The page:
Few weeks ago, you did very well in the Istanbul Open, reaching the semi-final round of an ATP event, for the first time in your career. You had one year with great success in the past, then last year you had an excellent year in the Challenger circuit. Now, you reach higher in ATP events and to Monfils in 5 sets in the 2nd round of a Major. Now that you are reaching for the next level in the pro circuit, do you sense that Istanbul Open was a big step, a turning point for you, and your confidence?

Yes! Istanbul was amazing for everything. I played very well against good players like Jurgen Melzer, Santiago Giraldo.. I played very well in all the matches there
[Schwartzman lost to the eventual winner Roger Federer 6-4 in the third set, in the semifinals]. Then I go to Rome and also brought that good feeling there. Then, I came here and played well again the first round. And now I just played a 5-set match against Monfils. I feel really well. I need to be focused on my tennis, training, work with my team the same way. I need to be a “regular” during the whole year and improve my tennis continuously. I need to go step by step.

DiegoSchwartzman in his second round win over Giraldo at the Istanbul Open

You just had an injury.
Diego: Yes in Rome.
But it was not a major injury.
Diego: No, it was an extension, 2 mm here (points to the inside of his upper leg), I can’t play in Nice so I pulled out. I came directly here, I felt well all the time. It’s ok.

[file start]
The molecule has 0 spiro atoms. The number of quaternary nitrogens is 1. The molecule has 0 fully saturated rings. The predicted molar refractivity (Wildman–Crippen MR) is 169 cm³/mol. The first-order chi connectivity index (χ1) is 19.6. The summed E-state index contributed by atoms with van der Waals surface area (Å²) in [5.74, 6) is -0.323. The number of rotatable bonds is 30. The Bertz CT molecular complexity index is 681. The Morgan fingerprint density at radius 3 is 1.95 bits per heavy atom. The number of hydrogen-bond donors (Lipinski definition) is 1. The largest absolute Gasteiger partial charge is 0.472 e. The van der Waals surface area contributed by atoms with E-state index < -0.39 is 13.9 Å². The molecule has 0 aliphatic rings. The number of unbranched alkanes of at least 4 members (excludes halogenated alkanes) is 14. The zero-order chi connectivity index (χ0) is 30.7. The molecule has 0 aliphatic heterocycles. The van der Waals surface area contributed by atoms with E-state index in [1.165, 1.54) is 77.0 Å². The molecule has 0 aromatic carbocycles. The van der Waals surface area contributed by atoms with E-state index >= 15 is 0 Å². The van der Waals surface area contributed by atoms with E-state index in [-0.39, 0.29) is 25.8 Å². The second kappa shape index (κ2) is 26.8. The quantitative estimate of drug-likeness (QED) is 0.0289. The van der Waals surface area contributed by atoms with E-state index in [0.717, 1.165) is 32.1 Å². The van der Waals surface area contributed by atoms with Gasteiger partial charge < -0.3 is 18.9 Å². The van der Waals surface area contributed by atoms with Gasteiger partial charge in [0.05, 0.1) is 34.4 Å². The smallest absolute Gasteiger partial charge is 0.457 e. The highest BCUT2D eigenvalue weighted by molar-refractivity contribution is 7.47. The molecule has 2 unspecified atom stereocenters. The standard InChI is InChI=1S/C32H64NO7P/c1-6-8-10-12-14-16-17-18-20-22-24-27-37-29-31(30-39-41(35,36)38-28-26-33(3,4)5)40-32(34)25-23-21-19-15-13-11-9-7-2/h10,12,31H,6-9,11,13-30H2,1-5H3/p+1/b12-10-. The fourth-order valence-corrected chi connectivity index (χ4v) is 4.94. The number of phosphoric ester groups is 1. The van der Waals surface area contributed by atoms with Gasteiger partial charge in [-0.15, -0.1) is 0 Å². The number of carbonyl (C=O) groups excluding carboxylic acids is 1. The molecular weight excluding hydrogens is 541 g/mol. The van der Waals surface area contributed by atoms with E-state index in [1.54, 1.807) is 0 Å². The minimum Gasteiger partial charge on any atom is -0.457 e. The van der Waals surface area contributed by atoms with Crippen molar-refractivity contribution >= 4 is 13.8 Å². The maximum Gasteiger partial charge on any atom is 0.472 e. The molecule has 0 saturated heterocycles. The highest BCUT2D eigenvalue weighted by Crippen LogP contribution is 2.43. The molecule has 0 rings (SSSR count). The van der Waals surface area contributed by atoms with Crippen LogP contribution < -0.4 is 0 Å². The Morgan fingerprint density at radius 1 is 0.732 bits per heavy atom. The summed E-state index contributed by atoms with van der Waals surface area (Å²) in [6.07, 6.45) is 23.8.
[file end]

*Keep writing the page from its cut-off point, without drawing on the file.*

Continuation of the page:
Have you ever had big injuries in the past?
Diego: No, never, that was actually my first injury.

Question about your tennis game… What is your next goal now? I am asking this in the context of your game. You hit every shot in the book, you hit spin and slice, you hit drop shots and angles, you come to the net, you hit kick or slice serves, as well as a hard first one. So what next would you like to technically improve in your game?

Diego: I need to improve my second serve. My first serve is good I think. Then I need to improve all in my tennis, physically and mentally. My I need to improve my forehand, backhand, and all the other things, because now the players are so good. I don’t have many chances in the match so I need to improve for the few chances that come, I need to be fully focused at that moment and really want to seize that chance.

When you practice in the off-season, do you focus on one particular thing to improve or do you focus on everything?

Diego: No, no, many things many things. The serve, the forehand, you can improve a lot in many things.

You have a big family, two brothers and one sister. Does your family show interest in tennis, or do they love tennis through you? Do they really know the game?

Diego: Yes they show interest. They know about me, and therefore now, they know even more about tennis.

So you are the only one in your family to play competitive tennis?

Diego: Yes, my father and mother play tennis but only amateur tennis in the club on weekends, not professional like me. They are very good models for parents. They support me in every way.